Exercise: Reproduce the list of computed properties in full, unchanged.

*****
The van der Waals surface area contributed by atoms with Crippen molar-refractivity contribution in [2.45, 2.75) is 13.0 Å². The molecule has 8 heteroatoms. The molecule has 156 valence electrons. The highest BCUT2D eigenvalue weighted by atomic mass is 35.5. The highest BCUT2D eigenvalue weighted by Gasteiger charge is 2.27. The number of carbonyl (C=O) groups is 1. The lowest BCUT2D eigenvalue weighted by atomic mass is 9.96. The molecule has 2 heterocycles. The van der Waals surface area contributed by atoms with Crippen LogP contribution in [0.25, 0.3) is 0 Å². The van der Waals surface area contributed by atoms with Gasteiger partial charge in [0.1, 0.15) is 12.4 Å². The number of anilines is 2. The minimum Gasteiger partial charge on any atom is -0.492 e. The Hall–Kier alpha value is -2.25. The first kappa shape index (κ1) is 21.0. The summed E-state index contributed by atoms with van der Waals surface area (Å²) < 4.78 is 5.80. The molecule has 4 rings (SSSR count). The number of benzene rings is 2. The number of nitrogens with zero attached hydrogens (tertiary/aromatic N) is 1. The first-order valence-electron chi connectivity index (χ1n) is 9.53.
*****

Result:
The van der Waals surface area contributed by atoms with Crippen molar-refractivity contribution in [2.45, 2.75) is 13.0 Å². The molecule has 8 heteroatoms. The molecule has 156 valence electrons. The highest BCUT2D eigenvalue weighted by atomic mass is 35.5. The highest BCUT2D eigenvalue weighted by Gasteiger charge is 2.27. The number of carbonyl (C=O) groups is 1. The lowest BCUT2D eigenvalue weighted by atomic mass is 9.96. The molecule has 2 heterocycles. The van der Waals surface area contributed by atoms with Crippen LogP contribution in [0.25, 0.3) is 0 Å². The van der Waals surface area contributed by atoms with Gasteiger partial charge in [0.1, 0.15) is 12.4 Å². The number of anilines is 2. The minimum Gasteiger partial charge on any atom is -0.492 e. The Hall–Kier alpha value is -2.25. The first kappa shape index (κ1) is 21.0. The summed E-state index contributed by atoms with van der Waals surface area (Å²) < 4.78 is 5.80. The molecule has 4 rings (SSSR count). The number of benzene rings is 2. The number of nitrogens with zero attached hydrogens (tertiary/aromatic N) is 1. The first-order valence-electron chi connectivity index (χ1n) is 9.53.